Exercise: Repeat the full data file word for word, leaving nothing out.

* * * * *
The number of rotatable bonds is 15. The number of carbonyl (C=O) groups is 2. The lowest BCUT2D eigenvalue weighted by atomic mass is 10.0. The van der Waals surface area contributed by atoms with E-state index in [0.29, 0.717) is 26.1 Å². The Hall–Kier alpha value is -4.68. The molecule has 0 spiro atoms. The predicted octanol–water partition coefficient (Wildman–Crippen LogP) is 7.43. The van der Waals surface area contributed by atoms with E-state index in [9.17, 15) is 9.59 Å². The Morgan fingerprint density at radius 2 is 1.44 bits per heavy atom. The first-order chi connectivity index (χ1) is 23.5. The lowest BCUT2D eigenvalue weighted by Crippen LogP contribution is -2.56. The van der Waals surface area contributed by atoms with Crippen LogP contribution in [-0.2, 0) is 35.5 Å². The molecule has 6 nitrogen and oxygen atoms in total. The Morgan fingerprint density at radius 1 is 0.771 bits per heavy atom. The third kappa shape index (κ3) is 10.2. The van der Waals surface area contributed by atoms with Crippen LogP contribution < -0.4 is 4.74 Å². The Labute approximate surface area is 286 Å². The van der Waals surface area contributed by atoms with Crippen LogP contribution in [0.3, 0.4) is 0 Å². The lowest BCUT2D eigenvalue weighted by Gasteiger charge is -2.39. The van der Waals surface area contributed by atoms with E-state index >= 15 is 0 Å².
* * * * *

The number of rotatable bonds is 15. The number of carbonyl (C=O) groups is 2. The lowest BCUT2D eigenvalue weighted by atomic mass is 10.0. The van der Waals surface area contributed by atoms with E-state index in [0.29, 0.717) is 26.1 Å². The Hall–Kier alpha value is -4.68. The molecule has 0 spiro atoms. The predicted octanol–water partition coefficient (Wildman–Crippen LogP) is 7.43. The van der Waals surface area contributed by atoms with E-state index in [9.17, 15) is 9.59 Å². The Morgan fingerprint density at radius 2 is 1.44 bits per heavy atom. The first-order chi connectivity index (χ1) is 23.5. The lowest BCUT2D eigenvalue weighted by Crippen LogP contribution is -2.56. The van der Waals surface area contributed by atoms with Crippen LogP contribution in [-0.2, 0) is 35.5 Å². The molecule has 6 nitrogen and oxygen atoms in total. The Morgan fingerprint density at radius 1 is 0.771 bits per heavy atom. The third kappa shape index (κ3) is 10.2. The van der Waals surface area contributed by atoms with Crippen LogP contribution < -0.4 is 4.74 Å². The Labute approximate surface area is 286 Å². The van der Waals surface area contributed by atoms with Crippen LogP contribution in [0.3, 0.4) is 0 Å². The lowest BCUT2D eigenvalue weighted by Gasteiger charge is -2.39. The van der Waals surface area contributed by atoms with E-state index >= 15 is 0 Å².